BJJ WEIGHT DIVISIONS
Brazilian Jiu Jitsu is a highly strategic, and dynamic combat sport, which has gained significant popularity over the last two decades. The success of BJJ has paved the way for many Mixed Martial Artists to add submission grappling techniques to their arsenal. BJJ competition has also risen in notoriety, as highly accomplished grapplers like Gordon Ryan, and Andre Galvao are showcasing their prominent bjj systems. The international rise of No Gi grappling has become quite substantial, as its televised nature is reaching all corners of the globe. The popularity of the IBJJF, and the ADCC is giving an abundance of opportunities to many up and coming athletes from all cultural backgrounds.
Nowadays BJJ competitions have many different weight classes ranging from the rooster weight, all the way up to the ultra heavyweight. Different competitions have a different set of guidelines, where some follow the more traditional structure, others are breaking through with innovation for a new world of grappling. The addition of superfights into the BJJ world has been a success with organisations like Fight 2 Win, Who's Number One, Submission Underground, and Polaris raising the bar, and pitting world class grapplers against each other. There has also been an increasing popularity for team events like the Quintet, and Subversiv, where three to five grapplers battle for money, and bragging rights. It's a brave new world these days, with all of the BJJ divisions that athletes can contest in.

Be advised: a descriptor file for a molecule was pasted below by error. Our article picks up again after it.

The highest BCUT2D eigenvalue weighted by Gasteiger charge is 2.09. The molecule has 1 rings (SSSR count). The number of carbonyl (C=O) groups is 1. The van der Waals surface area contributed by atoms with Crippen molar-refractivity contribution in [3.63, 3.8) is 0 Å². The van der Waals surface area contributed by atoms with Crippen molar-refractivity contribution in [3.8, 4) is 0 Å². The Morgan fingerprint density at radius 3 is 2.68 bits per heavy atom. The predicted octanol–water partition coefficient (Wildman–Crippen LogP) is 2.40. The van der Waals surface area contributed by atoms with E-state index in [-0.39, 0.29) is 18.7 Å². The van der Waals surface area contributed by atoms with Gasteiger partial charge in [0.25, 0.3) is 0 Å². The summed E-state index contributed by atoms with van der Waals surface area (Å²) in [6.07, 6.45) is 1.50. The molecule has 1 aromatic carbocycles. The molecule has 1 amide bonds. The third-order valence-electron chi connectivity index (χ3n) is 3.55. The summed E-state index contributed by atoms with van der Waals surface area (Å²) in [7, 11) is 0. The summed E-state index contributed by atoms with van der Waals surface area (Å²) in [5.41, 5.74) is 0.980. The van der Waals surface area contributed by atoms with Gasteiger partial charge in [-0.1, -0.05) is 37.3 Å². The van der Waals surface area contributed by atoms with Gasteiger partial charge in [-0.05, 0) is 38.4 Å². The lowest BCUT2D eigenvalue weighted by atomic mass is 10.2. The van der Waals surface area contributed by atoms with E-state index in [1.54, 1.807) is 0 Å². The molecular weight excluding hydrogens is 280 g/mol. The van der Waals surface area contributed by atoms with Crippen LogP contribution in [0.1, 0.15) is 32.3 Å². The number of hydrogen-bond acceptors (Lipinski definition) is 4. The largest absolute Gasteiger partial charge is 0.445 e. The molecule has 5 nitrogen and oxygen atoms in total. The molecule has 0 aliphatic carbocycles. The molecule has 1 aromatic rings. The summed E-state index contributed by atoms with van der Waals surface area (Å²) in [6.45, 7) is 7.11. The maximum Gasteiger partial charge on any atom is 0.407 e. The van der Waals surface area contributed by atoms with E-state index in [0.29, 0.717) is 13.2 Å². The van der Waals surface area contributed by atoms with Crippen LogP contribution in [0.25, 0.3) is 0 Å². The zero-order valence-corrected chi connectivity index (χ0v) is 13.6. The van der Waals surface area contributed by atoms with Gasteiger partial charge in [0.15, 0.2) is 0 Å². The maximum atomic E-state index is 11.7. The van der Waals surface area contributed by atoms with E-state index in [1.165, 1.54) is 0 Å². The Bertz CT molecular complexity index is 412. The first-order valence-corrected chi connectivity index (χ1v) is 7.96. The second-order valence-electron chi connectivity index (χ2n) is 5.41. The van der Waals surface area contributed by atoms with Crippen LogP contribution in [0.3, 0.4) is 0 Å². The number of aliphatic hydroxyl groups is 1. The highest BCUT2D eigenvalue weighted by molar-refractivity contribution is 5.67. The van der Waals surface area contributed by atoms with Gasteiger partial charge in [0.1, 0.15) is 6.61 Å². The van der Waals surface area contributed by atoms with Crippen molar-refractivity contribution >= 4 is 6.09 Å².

HOW TO ENTER A BJJ COMPETITION
Entering a Brazilian Jiu Jitsu competition has become extremely easy with today's current platform. The first step for a student is to create their own profile on smoothcomp.com. This platform is user friendly, and gives the student an avenue to many Brazilian Jiu Jitsu competitions around the world. Once they have registered their affiliation, and completed their account on smoothcomp, the next step is to find a tournament to enter. Smoothcomp is a great platform that has tournaments in countries all around the world including ADCC qualifiers, and many IBJJF tournaments. Once the student has selected the competition they wish to enter, they must pick their divisions. They have a choice between Gi, and No Gi, their own weight class, or the absolute division, students must also pick the appropriate bjj age divisions. Children can also use this platform to enter many of the youth tournaments around the world, although they need a parent, or a guardian to sign off on the registration. Smoothcomp is a great platform, and offers features like live updates on match times throughout each competition. This is a revolutionary process that makes competing a lot easier then previous tournaments.
DIFFERENT BJJ DIVISIONS
There are many different BJJ divisions that are scheduled during any one tournament. All competitions usually start with the kids divisions first, and this is so the organisers, and the black belt referees can keep a close eye on all the children competing. This is also so that no adult competitors will sprawl over from one of their mats onto a mat where any children are competing, meaning safety for children is the number one priority. There are many bjj rules that are different for children compared to adult divisions, and once again this is for the safety of the child. Children's divisions are separated by age, rank, and weight class, and there are no absolute divisions for children. Sometimes in a children's division competition organisers maybe inclined to mix ranks, and put white, or grey belts together with yellow belts, and although this may not always be ideal for a parent who is enabling their child to compete, it is still a good experience for the child. One thing that parents can be rest assured, is that children are safe, and this is due to the highly professional referees that adjudicate all kids matches.